The Power of Water
Language Arts and Art Activity
Students research how water is important to our economy and produce an
illustrated booklet to summarize what they learn.
WHAT YOU NEED
- Large drawing or construction paper
- Drawing materials
- Stapler or other means of binding booklets
- Tape, glue, or paste
- Encyclopedias and other reference materials
WHAT TO DO
- Explain to students that having a reliable source of water is not only
necessary to human, animal, and plant life, it is also often very important to
businesses and industries. Ask students to suggest examples of occupations that
depend on water. Write their answers on the chalkboard or a chart. Examples
might include the following:
agriculture, including irrigation canal or other commercial waterway
fishing industry (including fish farming)
port with international shipping
resort with boating and swimming
water bottling company
- Have students working independently (or with a partner) choose one business
or industry to research and report on. The report, in the form of a six- or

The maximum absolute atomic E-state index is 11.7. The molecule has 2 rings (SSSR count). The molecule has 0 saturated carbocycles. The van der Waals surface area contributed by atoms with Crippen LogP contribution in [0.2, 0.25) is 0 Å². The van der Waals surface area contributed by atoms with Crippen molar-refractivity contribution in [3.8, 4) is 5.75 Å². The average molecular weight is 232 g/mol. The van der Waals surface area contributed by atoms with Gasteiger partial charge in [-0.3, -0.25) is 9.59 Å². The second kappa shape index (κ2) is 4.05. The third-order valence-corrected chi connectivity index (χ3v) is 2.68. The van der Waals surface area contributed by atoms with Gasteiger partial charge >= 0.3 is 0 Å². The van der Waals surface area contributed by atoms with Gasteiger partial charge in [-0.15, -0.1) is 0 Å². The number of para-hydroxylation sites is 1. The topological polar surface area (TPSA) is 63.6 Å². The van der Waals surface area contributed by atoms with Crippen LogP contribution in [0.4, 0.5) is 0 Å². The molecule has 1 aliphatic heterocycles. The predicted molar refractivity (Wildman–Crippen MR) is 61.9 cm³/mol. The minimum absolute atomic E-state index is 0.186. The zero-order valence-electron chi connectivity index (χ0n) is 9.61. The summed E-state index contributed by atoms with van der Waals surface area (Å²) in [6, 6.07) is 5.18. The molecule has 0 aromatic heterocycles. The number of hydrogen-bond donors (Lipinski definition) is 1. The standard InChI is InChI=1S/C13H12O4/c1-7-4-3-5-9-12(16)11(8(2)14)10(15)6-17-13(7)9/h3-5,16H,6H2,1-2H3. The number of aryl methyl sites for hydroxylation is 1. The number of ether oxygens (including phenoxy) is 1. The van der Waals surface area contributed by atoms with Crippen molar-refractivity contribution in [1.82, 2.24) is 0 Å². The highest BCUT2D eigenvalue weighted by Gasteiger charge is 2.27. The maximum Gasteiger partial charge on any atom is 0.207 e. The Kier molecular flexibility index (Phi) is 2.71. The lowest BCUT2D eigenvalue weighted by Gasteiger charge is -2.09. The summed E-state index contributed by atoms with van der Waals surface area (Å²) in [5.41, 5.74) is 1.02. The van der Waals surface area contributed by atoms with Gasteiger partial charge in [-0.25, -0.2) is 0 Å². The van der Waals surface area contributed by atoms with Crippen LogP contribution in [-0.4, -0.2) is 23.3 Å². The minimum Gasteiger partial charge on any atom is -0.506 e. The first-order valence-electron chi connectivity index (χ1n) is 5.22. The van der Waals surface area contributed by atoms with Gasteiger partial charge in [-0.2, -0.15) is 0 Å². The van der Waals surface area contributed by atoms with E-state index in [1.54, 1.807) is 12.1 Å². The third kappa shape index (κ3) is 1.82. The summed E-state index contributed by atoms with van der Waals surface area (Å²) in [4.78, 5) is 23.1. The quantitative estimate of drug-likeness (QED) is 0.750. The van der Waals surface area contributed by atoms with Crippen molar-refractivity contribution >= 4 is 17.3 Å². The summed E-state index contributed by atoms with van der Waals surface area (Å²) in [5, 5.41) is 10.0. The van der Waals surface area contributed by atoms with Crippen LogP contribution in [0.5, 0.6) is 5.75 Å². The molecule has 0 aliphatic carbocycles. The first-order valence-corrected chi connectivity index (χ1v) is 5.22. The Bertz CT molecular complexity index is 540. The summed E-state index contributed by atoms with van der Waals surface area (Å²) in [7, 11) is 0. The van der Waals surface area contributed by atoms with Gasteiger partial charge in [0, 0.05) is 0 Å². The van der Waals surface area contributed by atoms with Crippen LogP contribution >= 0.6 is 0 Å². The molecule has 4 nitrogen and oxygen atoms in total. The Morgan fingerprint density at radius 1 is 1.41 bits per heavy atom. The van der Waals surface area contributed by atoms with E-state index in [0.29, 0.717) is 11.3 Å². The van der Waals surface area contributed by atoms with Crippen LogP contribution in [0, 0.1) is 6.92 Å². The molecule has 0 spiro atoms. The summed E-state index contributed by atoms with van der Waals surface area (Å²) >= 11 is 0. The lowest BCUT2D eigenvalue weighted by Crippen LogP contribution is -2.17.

eight-page booklet, should contain information and drawings that demonstrate
(1) why water is vital to that industry, and (2) how the water is used.
- Student prepare their booklets by folding large drawing or construction
paper in half and making a front cover with a title and the writers' names.
Have student write their text and make their drawings on separate pieces of
paper, then attach their final copies to the booklet pages. Bind the booklets
and add them to the library table.
Some students might report to the class how a dam affects the surrounding
region both positively and negatively. The class can debate the consequences of
changing water flow by building dams.
If your community has a municipal water system, invite a local official to
explain how the water is made pure enough to drink. In other areas, ask a
well-digger to explain the process of locating and tapping artesian and other wells.
Explore the bottled-water market by taking a tour of a local supermarket. Have
students note the many different kinds of water, read labels for content (for
example, salt or other minerals), and calculate the relative cost of different
brands of the same type. Encourage students to consider the effects of
packaging and advertising claims on sales.
Activity Search |
Reading Center |
Math Center |
Social Studies Center
Education Place |
You may download, print and make copies of this page for use in your classroom, provided that you include the copyright notice shown below on all such copies.
Copyright © 1998 Houghton Mifflin Company. All Rights Reserved.